For over twenty-five years, I’ve been an attorney. Arguing was a big part of my job. Granted, we attorneys dress up our arguments with flowery language. We lay them out in poetic prose. We even give written arguments cute nicknames like “Petitions” – “pleading” our case – or “Motions” – “moving” the court to see things our way.
Sometimes, my prayers to God resemble a legal argument more than a heartfelt plea. I tend to throw decorum aside. I just go barging into God’s office “pleading” my case or “moving” Him to see things my way. (For the record, I’ve never barged into a judge’s chambers.)
A few Sundays ago, I kinda pulled that “barging in” thing. As my husband and I sat in services at our local church, the sermon had come to a close. The pastor announced that it was time for a baptism.
Before beginning the actual baptism, the pastor explained how baptism is one of those things that divide Christians. What age do you baptize? Is baptism required for salvation? Do you have to be dunked or is it sufficient to pour a little water over one’s head? What words make it count? Does the “baptizee” have to give a response? Can someone – like parents and godparents – act on behalf of a minor under these circumstances? Seriously, these are the kinds of questions that divide denominations over baptism.
The pastor’s words were gentle and carefully chosen so as not to exacerbate the existing divisions. Yet, he was firm that this particular church didn’t acknowledge infant baptisms. They believe that baptism must came after some age of reason when one can choose baptism on one’s own. In keeping with the tenets of this church, the young girl being baptized on this particular day was probably in her late teens or early twenties.
Now, I grew up Roman Catholic. I was baptized at the ripe old age of eight – days, that is. Yes – barely a week old. Both of my girls were baptized as babies. They were baptized “late” (a few months old) due to family schedules. The delays in their baptisms was so much to the chagrin of my parish priest that he instructed me as to how to perform an emergency baptism.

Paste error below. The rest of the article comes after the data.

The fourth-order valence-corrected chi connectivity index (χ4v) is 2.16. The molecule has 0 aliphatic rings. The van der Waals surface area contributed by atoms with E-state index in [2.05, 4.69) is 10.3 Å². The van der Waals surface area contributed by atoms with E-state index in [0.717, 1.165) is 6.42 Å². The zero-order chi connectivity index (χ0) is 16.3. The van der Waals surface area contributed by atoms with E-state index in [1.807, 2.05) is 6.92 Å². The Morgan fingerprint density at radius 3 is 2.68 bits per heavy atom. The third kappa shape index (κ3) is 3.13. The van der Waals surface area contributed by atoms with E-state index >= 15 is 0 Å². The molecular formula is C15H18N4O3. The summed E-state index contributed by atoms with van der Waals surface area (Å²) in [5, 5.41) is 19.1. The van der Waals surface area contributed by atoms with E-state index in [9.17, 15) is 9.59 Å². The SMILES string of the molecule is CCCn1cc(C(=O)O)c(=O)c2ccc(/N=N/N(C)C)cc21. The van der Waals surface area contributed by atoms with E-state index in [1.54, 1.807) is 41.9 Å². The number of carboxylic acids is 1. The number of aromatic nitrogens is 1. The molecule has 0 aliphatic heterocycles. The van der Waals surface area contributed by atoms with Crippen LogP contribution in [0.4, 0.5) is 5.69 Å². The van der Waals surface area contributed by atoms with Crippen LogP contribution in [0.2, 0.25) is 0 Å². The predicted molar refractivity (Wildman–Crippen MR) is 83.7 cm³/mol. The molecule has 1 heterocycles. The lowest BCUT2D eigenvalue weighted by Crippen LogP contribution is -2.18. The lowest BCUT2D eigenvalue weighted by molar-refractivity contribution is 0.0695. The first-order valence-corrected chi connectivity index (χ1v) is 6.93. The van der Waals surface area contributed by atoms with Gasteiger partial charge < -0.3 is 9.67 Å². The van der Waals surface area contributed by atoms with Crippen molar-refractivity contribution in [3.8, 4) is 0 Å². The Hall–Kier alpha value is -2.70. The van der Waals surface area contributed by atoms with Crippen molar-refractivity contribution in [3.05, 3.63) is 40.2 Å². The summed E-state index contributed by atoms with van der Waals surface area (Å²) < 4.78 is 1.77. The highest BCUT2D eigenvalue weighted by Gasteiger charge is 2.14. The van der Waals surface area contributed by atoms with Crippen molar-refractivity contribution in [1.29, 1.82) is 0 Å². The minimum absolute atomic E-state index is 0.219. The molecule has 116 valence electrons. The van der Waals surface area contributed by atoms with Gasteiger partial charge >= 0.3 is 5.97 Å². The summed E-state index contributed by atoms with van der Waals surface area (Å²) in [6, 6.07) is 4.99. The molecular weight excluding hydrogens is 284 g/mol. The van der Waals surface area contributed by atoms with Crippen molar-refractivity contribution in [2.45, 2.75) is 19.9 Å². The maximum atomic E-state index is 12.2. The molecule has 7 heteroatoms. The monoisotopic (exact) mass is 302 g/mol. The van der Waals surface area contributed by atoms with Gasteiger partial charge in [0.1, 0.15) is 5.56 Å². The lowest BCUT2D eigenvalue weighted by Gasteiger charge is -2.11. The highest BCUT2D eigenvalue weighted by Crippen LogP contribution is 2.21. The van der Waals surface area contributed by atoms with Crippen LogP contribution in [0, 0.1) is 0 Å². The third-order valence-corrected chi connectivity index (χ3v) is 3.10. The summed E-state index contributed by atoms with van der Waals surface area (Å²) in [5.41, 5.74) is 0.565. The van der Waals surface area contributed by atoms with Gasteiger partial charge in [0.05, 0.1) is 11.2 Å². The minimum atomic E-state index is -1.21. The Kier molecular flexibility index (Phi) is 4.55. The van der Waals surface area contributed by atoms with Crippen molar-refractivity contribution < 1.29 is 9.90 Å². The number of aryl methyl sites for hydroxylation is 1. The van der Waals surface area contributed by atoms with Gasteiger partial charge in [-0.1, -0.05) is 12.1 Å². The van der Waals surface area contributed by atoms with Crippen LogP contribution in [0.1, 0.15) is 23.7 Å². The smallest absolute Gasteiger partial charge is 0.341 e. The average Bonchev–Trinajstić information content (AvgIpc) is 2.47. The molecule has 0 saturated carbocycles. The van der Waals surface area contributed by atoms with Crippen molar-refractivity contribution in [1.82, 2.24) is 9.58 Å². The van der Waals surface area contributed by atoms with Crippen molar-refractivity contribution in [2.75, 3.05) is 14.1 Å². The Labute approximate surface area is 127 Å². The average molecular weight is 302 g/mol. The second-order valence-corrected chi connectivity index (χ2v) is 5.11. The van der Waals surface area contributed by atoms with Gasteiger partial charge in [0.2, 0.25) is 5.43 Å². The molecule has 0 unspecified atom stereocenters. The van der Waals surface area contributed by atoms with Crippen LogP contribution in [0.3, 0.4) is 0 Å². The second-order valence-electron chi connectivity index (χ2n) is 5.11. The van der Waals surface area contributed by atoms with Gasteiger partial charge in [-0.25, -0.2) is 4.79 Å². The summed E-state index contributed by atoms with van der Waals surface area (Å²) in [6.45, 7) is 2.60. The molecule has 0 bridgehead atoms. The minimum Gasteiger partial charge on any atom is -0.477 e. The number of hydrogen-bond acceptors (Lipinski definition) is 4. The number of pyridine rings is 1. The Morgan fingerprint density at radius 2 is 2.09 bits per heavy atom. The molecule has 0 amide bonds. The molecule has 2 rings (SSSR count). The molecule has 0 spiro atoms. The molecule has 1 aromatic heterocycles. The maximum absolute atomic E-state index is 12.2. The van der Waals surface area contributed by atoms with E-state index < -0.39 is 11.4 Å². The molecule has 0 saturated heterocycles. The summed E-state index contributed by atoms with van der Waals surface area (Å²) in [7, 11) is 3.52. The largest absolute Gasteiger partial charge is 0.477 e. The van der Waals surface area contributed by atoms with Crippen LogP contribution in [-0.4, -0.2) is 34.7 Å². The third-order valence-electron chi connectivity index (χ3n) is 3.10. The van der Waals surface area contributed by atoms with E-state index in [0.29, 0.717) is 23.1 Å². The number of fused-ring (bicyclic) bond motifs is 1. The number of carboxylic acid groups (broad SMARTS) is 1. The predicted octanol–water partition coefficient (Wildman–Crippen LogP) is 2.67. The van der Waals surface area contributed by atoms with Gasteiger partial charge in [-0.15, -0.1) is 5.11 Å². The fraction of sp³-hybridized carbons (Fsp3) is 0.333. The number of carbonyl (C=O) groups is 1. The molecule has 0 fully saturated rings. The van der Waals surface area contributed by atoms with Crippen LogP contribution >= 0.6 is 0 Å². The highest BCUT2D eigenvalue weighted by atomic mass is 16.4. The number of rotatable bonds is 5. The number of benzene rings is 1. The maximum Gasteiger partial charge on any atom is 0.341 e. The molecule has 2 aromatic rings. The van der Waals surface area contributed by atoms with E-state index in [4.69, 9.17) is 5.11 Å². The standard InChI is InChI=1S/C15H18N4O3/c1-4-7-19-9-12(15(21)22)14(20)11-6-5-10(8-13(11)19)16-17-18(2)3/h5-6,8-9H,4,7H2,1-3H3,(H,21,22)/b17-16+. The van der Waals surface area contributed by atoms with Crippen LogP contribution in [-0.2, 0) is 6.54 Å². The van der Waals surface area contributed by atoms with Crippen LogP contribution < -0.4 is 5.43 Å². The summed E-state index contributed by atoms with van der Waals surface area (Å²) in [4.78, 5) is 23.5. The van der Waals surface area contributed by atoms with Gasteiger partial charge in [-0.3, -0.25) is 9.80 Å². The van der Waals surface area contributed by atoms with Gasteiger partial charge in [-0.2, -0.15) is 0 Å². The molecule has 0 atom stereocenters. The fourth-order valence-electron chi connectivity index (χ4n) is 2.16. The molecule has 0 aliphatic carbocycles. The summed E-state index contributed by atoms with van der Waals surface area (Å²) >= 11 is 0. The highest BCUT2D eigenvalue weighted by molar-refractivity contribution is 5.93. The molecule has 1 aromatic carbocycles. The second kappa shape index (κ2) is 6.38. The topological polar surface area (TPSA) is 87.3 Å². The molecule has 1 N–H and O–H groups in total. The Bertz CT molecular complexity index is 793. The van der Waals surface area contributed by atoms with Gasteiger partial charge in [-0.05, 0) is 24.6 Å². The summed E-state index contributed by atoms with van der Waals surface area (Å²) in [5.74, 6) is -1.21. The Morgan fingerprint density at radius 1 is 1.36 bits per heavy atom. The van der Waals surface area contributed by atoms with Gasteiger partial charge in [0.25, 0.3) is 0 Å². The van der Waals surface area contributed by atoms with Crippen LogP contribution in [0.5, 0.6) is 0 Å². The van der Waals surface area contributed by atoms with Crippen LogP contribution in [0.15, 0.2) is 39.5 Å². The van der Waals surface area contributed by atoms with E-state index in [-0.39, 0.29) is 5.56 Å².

Despite the pastor’s soft tone, my synapses started firing. In the fashion of a true litigator, I began to argue the finer points of baptism with God. Infant baptism counts. No one can take that away from my girls or me. Or any of the other millions of people who have been baptized at birth. We are Yours -forever.We are marked. It can’t be removed. It’s permanent.
As an attorney, other than perhaps “I find you in contempt of court” (which thankfully I never heard directed at me), there no words from a judge that should shut an attorney’s mouth more quickly than “Motion Granted.” Most of the time, judges know the case and your points before you stand to make your argument. When they do, they will sometimes cut you off mid-argument. “Motion Granted.” That means argument decided. That means the judge has sided with me. That means no more arguing about that subject.
As the ultimate Judge, God knows the deeper concerns of ours heart before we can even form the thoughts. He knows our “case” better than even we can ever know it.
On this particular Sunday, He read between the lines of my argument. He knew that I didn’t really care so much about the finer points of baptism that divide great theologians. I just wanted reassurance. I wanted a reminder that it is all going to be okay. I wanted Him to take my anxiety. I wanted to know that my baby girl – my Brooke – is safe in His arms.
As I continued making my internal case, I glanced up at the screen hanging above the stage just behind where the band was set up. Nothing flashy. No over stylized fonts. No busy backgrounds. Just two simple words in blue on a plain screen – “Erin Brooke.”
The young lady choosing baptism that day was named “Erin Brooke.”
My Brooke’s middle name is “Erin.”
Heavenly Father, thank you for hearing the desperate pleas of our hearts even when we have trouble putting them to words. Thank you for indulging our spiritual “motions” for reassurance even when You’ve already assured us “Be not afraid.” Thank you for sending your Spirit to counsel us through life’s trials. Thank you for sending your Son, Jesus, to serve the sentence that we each deserve.
Reinforce our faith that we might testify of how You have moved in our lives even when you tell us “Motion Denied.”